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oldcoot, You are right, as if you notice in one of my previous postings I had to use the Food Processor which attaches to my mixer, to knead my last batch as I had broken my mixing bowl. I processed only for a minute or so all up as it started to over heat (only because the motor is carking it,). I had no alternative but to go with the flow. I chucked the 1 minute dough into my rising bowl and all went well. Continued on as usual and I can't tell the difference from the dough hook method. The cutting action of a Processor seems to do the trick. I remember when I had an old Breville Super Whiz the dough instructions were to process until a ball is formed, that is it. The Whiz made good dough but it wasn't as powerful as the 800watt Braun I use for handling large batches.
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Old 10-03-2004, 03:02 PM   #14
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I was looking at kitchenaids yesterday £300, so that is over $600 Australian dollars, and around $500 US. Ouch! I am stuck with handkneading for the time being. I am in search of a secondhand Kenwood. I know they are noisy (I remember mum using hers during Saturday afternoon movies, not only did the noise drown in it out, but the picture got disrupted by the darned thing)

For now I am stuck with handkneading.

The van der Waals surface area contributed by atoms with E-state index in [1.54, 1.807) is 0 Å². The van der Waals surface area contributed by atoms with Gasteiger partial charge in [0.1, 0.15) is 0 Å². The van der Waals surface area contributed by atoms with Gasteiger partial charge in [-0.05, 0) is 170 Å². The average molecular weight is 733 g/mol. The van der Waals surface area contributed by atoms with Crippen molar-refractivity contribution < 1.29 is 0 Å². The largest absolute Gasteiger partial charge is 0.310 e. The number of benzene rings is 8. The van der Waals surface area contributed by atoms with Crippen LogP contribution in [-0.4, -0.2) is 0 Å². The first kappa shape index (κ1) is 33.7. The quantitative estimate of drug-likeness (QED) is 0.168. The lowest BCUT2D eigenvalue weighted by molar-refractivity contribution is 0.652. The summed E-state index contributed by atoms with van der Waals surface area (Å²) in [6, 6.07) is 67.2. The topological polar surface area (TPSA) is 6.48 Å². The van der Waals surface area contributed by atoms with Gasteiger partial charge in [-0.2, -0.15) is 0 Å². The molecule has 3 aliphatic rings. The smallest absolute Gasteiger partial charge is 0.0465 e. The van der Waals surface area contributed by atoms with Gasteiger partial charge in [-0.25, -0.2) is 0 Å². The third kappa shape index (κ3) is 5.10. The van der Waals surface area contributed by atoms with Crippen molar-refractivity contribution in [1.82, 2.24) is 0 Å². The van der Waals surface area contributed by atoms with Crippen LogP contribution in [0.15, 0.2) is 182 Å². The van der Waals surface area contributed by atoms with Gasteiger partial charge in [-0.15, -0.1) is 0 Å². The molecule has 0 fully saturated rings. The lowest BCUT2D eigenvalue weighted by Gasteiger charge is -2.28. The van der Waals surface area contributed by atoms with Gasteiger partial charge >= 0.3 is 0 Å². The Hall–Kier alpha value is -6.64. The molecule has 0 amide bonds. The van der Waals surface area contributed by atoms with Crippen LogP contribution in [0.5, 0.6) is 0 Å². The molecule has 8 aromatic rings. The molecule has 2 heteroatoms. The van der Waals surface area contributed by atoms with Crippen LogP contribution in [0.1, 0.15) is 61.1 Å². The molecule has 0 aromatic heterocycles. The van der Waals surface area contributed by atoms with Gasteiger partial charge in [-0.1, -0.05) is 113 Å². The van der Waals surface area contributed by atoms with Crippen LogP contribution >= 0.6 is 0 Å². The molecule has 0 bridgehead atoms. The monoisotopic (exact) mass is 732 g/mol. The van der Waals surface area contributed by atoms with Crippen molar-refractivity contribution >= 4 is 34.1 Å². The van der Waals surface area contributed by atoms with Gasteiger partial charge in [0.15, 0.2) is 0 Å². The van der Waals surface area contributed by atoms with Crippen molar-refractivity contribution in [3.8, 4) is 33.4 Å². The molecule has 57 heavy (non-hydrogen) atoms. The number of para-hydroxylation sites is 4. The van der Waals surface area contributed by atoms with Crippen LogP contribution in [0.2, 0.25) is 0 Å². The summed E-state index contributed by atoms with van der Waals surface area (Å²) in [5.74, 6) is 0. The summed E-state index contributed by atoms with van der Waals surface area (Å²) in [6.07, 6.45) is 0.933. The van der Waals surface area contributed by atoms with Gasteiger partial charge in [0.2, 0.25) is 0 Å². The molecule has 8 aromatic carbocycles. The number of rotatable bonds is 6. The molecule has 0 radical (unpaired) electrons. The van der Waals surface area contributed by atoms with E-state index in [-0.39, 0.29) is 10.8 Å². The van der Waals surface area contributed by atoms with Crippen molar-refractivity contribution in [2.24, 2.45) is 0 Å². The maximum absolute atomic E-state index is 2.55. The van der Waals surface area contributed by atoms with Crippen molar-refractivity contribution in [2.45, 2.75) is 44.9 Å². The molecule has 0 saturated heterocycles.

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Old 10-03-2004, 06:14 PM   #15
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WOW - those prices are out of sight.

Ours is a KA "Artisan" 5 quart unit - it will easily handles a 7 cup of flour dough. Todays price here is $249.99 accirdubg ti tge ads,

I glanced at e-Bay just to check, and found it available for as little as 1s $127 US.

Unless customs is involved, buying one on e-Bay and having it shipped UPS or FedEx should save big bucks!

And it has a big stainless steel bowl, Wayne - unbreakable :D
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Old 10-03-2004, 09:07 PM   #16
 
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Old coot wrote:
Quote:
And it has a big stainless steel bowl, Wayne - unbreakable Very Happy
he! he! You wouldn't believe it but my Braun mixer bowl has a lid similar to the processor with a little lug that trips the safety switch as you lock the lid on. After mixing I always wash my gear straight away and put it on the draining rack. My kitchen is extremely small and I have a chest freezer that I use for a bench top and as I walk between it and the kitchen sink I have several times bumped the rack and the lid has fallen down and broken the lug off the lid. How many times have I said to myself that I must dry the lid and put it away immediately. I am starting to think that is aerodynamically designed to fall in such a way as to to snap that lug off! $14 AUD each replacement.